The Canadian economy lowered its shoulder through a surge in COVID-19 cases and plunge of 200,000 jobs in January to eke out a 0.2 per cent monthly gain, Statistics Canada said Thursday.
Goods-producing industries drove gains in January, the agency said, noting the construction sector grew for the third time in four months and the largest monthly gain in wholesale trade since July 2020.
Residential construction grew 4.3 per cent in January, which Statistics Canada said more than offset the previous two months of contractions and was the largest monthly gain since March 2021.
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The same couldn’t be said for the services sector that as a whole registered zero growth in January.
Accommodation and food services, and the arts, entertainment and recreation sector each saw their largest monthly declines since the first wave of the COVID-19 pandemic in April 2020.
Statistics Canada also reported that mining, quarrying and oil and gas extraction were down for the third month in a row.
The agency said its initial estimate suggests the real gross domestic product grew 0.8 per cent in February, saying that many of the sectors down in January, rebounded a month later.
Royce Mendes, managing director and head of macro strategy at Desjardins, said after plugging away through January, the economy looks to have hit the accelerator in February as services were buoyed by the fading of Omicron and restrictions being relaxed.
Statistics Canada will finalize the February figure at the end of April.
CIBC senior economist Andrew Grantham wrote in an analysis that the surprisingly resilient January figure and early estimate for growth in February puts economic growth for the first quarter ahead of what was anticipated at the start of the year.
He now expects the economy to grow an annualized rate of four per cent in the first quarter, double the two per cent the central bank forecasted in January in its economic outlook.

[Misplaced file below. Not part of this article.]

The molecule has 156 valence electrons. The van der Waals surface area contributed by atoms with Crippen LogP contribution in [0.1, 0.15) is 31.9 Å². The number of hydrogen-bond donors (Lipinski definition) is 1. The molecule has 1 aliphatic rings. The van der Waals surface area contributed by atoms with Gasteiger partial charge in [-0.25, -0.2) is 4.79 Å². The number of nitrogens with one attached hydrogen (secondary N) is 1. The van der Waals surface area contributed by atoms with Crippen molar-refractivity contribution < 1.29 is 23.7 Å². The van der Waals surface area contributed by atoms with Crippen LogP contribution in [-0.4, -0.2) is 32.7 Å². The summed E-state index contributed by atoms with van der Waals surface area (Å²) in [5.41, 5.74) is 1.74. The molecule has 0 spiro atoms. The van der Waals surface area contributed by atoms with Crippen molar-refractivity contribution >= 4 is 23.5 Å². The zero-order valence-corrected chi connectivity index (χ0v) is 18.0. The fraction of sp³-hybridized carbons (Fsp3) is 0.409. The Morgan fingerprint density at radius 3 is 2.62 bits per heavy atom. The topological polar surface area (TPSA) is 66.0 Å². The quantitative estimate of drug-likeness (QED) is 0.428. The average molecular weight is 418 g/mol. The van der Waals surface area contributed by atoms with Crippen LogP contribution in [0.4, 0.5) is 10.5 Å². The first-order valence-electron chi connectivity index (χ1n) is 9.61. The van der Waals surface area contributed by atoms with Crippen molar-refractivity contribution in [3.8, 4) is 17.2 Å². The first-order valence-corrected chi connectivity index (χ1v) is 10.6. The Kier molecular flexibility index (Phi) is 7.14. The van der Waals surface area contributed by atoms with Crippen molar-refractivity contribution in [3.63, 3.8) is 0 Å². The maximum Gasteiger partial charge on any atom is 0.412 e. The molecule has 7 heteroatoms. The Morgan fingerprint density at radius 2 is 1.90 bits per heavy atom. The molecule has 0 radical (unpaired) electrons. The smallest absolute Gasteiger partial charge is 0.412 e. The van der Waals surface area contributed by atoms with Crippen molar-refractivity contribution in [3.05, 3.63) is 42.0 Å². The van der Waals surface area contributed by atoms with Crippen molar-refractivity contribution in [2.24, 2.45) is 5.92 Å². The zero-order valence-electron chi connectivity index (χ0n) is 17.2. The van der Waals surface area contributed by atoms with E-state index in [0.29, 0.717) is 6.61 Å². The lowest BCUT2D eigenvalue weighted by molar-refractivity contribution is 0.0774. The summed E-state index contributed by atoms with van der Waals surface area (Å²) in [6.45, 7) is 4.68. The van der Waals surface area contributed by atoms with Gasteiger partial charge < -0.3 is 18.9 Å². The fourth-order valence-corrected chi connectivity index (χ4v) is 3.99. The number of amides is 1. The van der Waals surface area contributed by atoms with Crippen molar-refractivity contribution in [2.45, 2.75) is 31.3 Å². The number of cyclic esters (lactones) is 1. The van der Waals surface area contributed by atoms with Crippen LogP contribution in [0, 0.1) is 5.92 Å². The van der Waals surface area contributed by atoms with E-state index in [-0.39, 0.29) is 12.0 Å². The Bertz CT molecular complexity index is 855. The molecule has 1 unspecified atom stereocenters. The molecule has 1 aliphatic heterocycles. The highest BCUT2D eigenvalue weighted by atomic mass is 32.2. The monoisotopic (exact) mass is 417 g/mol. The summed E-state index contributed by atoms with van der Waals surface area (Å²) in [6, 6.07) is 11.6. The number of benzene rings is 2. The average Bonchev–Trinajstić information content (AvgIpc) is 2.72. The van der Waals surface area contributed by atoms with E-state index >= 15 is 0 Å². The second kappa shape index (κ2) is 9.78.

But Grantham said growth through the remainder of the year is likely to be slower because of the impact of high inflation on household finances, higher interest rates in response that would slow the boom in the housing market, and potential supply chain issues stemming from Russia’s unprovoked invasion of Ukraine.
“Geopolitical conditions are forcing global trade flows to alter and countries are turning to Canada as a reliable, safe supplier of commodities,” said Tu Nguyen, an economist with the firm RSM Canada.
“What that means is that the commodity sectors, such as mining, oil and gas agricultural sectors in Canada are turning around and they are expected to be very strong this year. They have to fill this gap in the global market.”
Nguyen also said businesses like restaurants and bars hard-hit in January should rebound in the coming months as long as the economy stays open and rising costs don’t force price increases that turn away customers.
Higher costs are weighing on small and medium-sized businesses that the Canadian Federation of Independent Business warned Thursday could slow their recovery and return to pre-pandemic sales levels.
The association’s latest survey of its members noted worries about fuel and energy costs, despite results suggesting that their short-term outlook was the most optimistic since the start of the pandemic.
“It’s good to see small business owners express optimism for the future after the last two years of the pandemic,” Andreea Bourgeois, the association’s director of economics, said in a statement. “However, that does not mean they are in a good position to absorb new costs.”
It’s why the association is looking to next week’s federal budget for some relief.
Thursday’s GDP report landed one week before budget day in Ottawa, and underscores expectations that federal finances my be rosier than expected. An economy growing faster than expected could mean the Liberal government finds itself with extra fiscal room on the back of higher revenues and lower-than-anticipated spending on pandemic aid.